By Anne Thompson | Thompson on Hollywood April 3, 2009 at 5:42AM
After a video montage in which directors Steven Spielberg, Martin Scorsese, Clint Eastwood, and Oliver Stone paid tribute to Roger Ebert, Sony Pictures Classics co-president Michael Barker presented ShoWest's Career Achievement in Film Journalism Award to the Pulitzer-Prize winning critic of the Chicago Sun-Times. "Roger Ebert is the most popular, most respected, most honored, and most eclectic film critic in American history," Barker said, citing Ebert as "one of the few saviors of independent film--films of all shapes and sizes--American independent features, foreign films, documentaries, and animated films. Ask any independent filmmakers who Roger has championed. Errol Morris will tell you Roger gave him his career. Louis Malle used to tell everyone Roger Ebert saved My Dinner With Andre and Atlantic City from disaster, Robert Altman the same with several of his films. Pan's Labyrinth, Memento, Monster, Hoop Dreams, Roger and Me--we would not know these movies in the way we know them if it were not for Roger Ebert. This is fact."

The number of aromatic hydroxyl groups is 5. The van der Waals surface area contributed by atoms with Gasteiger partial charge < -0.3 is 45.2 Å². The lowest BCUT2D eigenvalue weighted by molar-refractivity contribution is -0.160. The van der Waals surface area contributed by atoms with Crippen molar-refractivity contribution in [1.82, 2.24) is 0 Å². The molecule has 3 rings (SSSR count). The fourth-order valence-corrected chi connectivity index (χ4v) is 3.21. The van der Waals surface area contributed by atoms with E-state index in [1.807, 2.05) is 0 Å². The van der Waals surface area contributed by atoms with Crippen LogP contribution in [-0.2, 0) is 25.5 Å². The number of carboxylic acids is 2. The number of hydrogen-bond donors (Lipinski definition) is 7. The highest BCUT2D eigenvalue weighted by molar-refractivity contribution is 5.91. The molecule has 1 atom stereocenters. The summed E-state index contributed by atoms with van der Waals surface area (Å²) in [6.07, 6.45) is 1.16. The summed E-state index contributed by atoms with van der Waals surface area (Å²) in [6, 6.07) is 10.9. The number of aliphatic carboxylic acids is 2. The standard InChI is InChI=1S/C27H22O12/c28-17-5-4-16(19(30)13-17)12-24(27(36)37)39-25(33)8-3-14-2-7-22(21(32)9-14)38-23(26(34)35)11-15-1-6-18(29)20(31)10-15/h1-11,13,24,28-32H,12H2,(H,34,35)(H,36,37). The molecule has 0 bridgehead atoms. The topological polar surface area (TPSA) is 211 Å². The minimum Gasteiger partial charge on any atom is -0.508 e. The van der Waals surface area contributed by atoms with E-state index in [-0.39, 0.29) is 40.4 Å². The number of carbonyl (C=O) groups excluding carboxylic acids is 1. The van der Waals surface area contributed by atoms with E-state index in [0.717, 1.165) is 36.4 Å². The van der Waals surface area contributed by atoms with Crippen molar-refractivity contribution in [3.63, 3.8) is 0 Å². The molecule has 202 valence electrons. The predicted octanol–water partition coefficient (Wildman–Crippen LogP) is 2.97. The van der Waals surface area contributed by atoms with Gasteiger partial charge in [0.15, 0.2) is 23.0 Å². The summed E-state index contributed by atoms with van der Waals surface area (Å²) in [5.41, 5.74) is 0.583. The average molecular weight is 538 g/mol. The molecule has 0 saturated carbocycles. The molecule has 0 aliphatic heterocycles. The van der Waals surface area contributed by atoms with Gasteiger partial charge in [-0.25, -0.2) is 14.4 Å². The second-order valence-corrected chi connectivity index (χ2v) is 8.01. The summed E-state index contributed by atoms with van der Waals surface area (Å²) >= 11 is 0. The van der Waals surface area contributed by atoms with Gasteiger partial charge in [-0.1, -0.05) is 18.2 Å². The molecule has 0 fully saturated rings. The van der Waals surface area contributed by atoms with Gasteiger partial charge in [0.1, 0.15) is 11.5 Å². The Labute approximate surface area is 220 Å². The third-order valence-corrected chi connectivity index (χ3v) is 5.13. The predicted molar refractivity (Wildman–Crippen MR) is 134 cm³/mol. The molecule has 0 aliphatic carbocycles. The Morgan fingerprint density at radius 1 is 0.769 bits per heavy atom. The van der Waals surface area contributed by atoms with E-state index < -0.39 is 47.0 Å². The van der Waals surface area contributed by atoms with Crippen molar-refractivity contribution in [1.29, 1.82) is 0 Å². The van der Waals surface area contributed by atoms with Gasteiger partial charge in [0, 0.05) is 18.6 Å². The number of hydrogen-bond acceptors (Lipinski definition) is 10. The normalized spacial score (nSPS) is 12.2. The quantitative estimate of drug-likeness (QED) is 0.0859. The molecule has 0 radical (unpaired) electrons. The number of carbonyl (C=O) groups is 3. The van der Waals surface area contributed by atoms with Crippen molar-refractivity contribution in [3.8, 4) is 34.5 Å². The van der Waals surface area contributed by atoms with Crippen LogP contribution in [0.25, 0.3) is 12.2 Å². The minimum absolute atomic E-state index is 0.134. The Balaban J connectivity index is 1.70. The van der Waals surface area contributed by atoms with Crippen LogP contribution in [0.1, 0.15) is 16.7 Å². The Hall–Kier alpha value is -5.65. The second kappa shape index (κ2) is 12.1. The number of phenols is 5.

Most journalists are in awe of Ebert's prolific output. But since he lost the ability to speak due to surgery for throat cancer, he has increased his writing, as if to compensate. And it has never been better. At ShoWest, Ebert's wife Chaz read his acceptance speech as he stood next to her. He mentioned his early and recent discoveries of directors Martin Scorsese, Mike Leigh and Ramin Bahrani. And he begged the exhibitors to please not only pay attention to number one b.o. performers but dedicate a screen or two to the independents as well. "Let's ask ourselves," he said, "how many of us would choose Fast & Furious for a night out at the movies over other indie films? They motivate adults to attend movies." He wound up: "At times like these, we all need to see a good movie."
[Photo: Ethan Miller, Getty Images North America]